In 2009, when she started her graduate work at Hood, Renee Bourassa was working as a loan processor for a small mortgage company. The job allowed her the flexibility to take classes at night in order to work towards a new career in environmental science. Later she chose the internship option to complete the program, leaving her day job to pursue an internship at a local organic farm called Fox Haven Farm.
That summer, Renee says, “I worked through the practical applications of the environmental principles I had learned in class, including the importance of riparian buffers, soil conservation and other foundations of organic farming. My master’s project involved testing nutrient management practices to see how they changed nutrient levels in the soil.” As the internship came to a close, Renee took a position at the farm’s education center where she “did a little bit of everything” – including designing and implementing educational programs for all ages geared towards living a healthier, environmentally-focused life.
These days Renee can be found at the Interstate Commission on the Potomac River Basin where her job is to inform the public of issues concerning the Potomac watershed. “My education at Hood College gave me the background in science and the understanding of ecological systems to translate our work at ICPRB into terms the general public can understand and relate to,” Renee says.
In addition to a master’s in Environmental Biology (2014), Renee earned a GIS Certificate (2013) and a B.A. in Law and Society (2007) from Hood . She and her husband now make their home in Boyds, Maryland. They expect their first child in January 2016.
Hood Graduate School alum and Frederick County Public Schools Teacher of the Year Amanda Portner has learned that she one of seven finalists for the 2015 Maryland Teacher of the Year Award.
A literacy specialist at Thurmont Middle School, Maryland, Amanda holds both a master’s in Curriculum and Instruction and a certificate in Educational Leadership from Hood. A panel of judges from key Maryland education organizations selected the seven finalists from among the state’s 24 district Teacher of Year recipients. Read more here.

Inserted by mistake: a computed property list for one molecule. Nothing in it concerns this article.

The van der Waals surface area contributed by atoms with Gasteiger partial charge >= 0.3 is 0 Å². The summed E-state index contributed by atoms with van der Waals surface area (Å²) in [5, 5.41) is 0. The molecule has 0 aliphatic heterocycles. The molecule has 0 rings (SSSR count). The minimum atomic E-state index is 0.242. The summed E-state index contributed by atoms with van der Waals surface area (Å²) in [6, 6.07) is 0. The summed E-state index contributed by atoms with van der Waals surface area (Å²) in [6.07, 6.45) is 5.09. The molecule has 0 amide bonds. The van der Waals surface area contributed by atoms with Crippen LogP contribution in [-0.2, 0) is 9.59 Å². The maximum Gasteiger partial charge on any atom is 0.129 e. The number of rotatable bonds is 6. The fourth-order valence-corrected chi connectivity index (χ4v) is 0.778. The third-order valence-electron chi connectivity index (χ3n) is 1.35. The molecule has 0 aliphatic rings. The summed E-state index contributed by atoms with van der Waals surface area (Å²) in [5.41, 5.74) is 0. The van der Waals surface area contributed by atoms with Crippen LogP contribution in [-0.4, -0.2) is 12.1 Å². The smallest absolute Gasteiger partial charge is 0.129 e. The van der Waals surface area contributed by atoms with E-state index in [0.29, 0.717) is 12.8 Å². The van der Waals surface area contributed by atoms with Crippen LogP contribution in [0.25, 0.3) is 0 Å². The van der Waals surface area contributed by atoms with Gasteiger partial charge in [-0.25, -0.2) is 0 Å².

Kristin Muller is one of a team of five craft school directors who have launched the Craft School Experience, a campaign designed to promote the educational benefits of craft schools. The campaign was featured in the August/September issue of American Craft Magazine.
In addition to directing Peters Valley School of Craft in New Jersey, Kristin is currently an adjunct instructor at Hood College Graduate School, where she earned a certificate in Ceramic Arts in 2012.
The 2014 Craft School Experience exhibition at SOFA Chicago showcased the work of artists who have participated in programs at two or more of the member craft schools; the exhibit is shown at left.
Jillian Sokso, a visual artist and print maker who lives and works in Northwest Oregon, will exhibit recent work at the Whitaker Gallery at Hood College September 10-October 15, 2015. The show is entitled In the Shadow of the Mountain: Recent Prints Inspired by the Pacific Northwest. The public is invited to enjoy the exhibit, housed in Whitaker Campus Center, 10 a.m. until 7 p.m. daily and to attend a reception and talk Thursday, Sept. 17, 5:30-7 p.m.
Jillian studied printmaking at Moore College of Art and Design and the University of Delaware. She teaches print and drawing media in the Department of Art and Design at George Fox University, Newberg, Oregon. Jillian describes her work as “a visual extension of thoughts; part personal archive, part printmaking evangelism,” and she is “influenced by biographical history, her immediate surroundings of the Willamette Valley and pondering connections between humankind and the natural world.” Learn more about the artist at her website.